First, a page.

Frequently Asked Questions
LAFCO is an acronym for Local Agency Formation Commission. It is a regulatory agency in each county in California with county-wide jurisdiction, established by the State Legislature in 1963. The law that governs LAFCO is known as the Cortese-Knox-Hertzberg (CKH) Local Government Reorganization Act of 2000 (Government Code §§ 56000 et seq). LAFCO was established to coordinate logical and timely changes in local government boundaries, discourage urban sprawl and encourage orderly and efficient provision of services, such as water, sewer, fire protection, etc. while agricultural lands are protected. Riverside LAFCO is a state-mandated legislative agency and is independent of county government.
LAFCO is responsible for reviewing and approving proposed jurisdictional boundary changes, including annexations and detachments of territory to and/or from cities and special districts, incorporations of new cities, formations of new special districts, and consolidations, mergers, and dissolutions of existing districts. In addition, LAFCO must review and approve contractual service agreements, determine spheres of influence for each city and district, and may initiate proposals involving district consolidation, dissolution, establishment of subsidiary districts, mergers, and reorganizations (combinations of these jurisdictional changes).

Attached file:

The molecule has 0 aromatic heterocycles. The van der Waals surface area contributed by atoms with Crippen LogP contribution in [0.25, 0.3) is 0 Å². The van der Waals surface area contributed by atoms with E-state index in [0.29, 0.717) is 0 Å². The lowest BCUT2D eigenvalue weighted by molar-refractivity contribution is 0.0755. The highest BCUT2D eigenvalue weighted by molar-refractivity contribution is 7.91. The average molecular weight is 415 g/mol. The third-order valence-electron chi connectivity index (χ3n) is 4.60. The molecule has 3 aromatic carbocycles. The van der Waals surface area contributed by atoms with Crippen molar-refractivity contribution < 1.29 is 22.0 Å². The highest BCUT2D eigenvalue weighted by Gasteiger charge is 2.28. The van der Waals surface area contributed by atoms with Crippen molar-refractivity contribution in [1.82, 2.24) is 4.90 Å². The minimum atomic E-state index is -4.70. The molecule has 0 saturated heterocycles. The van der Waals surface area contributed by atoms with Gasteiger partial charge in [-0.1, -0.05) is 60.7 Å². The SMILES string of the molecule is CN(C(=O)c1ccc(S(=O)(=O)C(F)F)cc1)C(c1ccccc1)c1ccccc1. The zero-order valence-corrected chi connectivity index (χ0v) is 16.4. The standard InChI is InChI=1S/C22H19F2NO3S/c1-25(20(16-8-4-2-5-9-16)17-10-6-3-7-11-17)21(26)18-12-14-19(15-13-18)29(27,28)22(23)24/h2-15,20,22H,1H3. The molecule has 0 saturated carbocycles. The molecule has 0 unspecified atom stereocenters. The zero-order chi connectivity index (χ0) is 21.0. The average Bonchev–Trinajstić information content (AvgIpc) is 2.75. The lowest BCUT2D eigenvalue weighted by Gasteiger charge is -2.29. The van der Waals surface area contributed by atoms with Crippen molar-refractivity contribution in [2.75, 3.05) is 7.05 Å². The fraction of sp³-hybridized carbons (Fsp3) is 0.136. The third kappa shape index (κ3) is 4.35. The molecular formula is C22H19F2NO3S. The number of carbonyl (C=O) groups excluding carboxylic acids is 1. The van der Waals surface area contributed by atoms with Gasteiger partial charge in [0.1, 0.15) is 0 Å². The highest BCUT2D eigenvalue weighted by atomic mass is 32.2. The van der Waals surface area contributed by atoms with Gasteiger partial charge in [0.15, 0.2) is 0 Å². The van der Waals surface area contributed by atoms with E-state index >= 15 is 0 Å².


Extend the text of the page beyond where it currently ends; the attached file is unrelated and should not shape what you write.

With the passage of new legislation in 2000, LAFCOs also were charged with the responsibility to conduct municipal service reviews. A Municipal Service Review (MSR) is a study designed to determine the adequacy of governmental services being provided to the region or sub-region. Developing service reviews for each city and special district within the county may be used by LAFCO, other governmental agencies, and the public to better understand and improve service conditions
The County Board of Supervisors chooses two of its members to serve on LAFCO. The Council of Mayors chooses two members of city councils to serve as LAFCO members. The presiding officers of independent special districts in the County select two members. The six county, city and special district LAFCO members choose the public member.
Regular LAFCO meetings are scheduled at 9:30 a.m. typically on the fourth Thursday of each month at the Riverside Board of Supervisor’s Meeting Room of the Riverside County Administration Building.
If your proposal is considered routine and is non-controversial, processing time is approximately 4 to 6 months after a complete set of application materials have been submitted to the LAFCO office. More complex proposals may take additional time to process. However, each project is unique.
State Law requires that LAFCO notify affected agencies and the public regarding jurisdictional boundary change proposals. Notification of a pending proposal is made to County departments, interested individuals, and local governmental agencies potentially affected by a LAFCO proposal. In addition, comments are solicited from community groups as well as agencies that may potentially be affected by a LAFCO project. LAFCO must also wait until information is returned from the County Assessor, Auditor, and various state agencies before a proposal may be scheduled for a public hearing.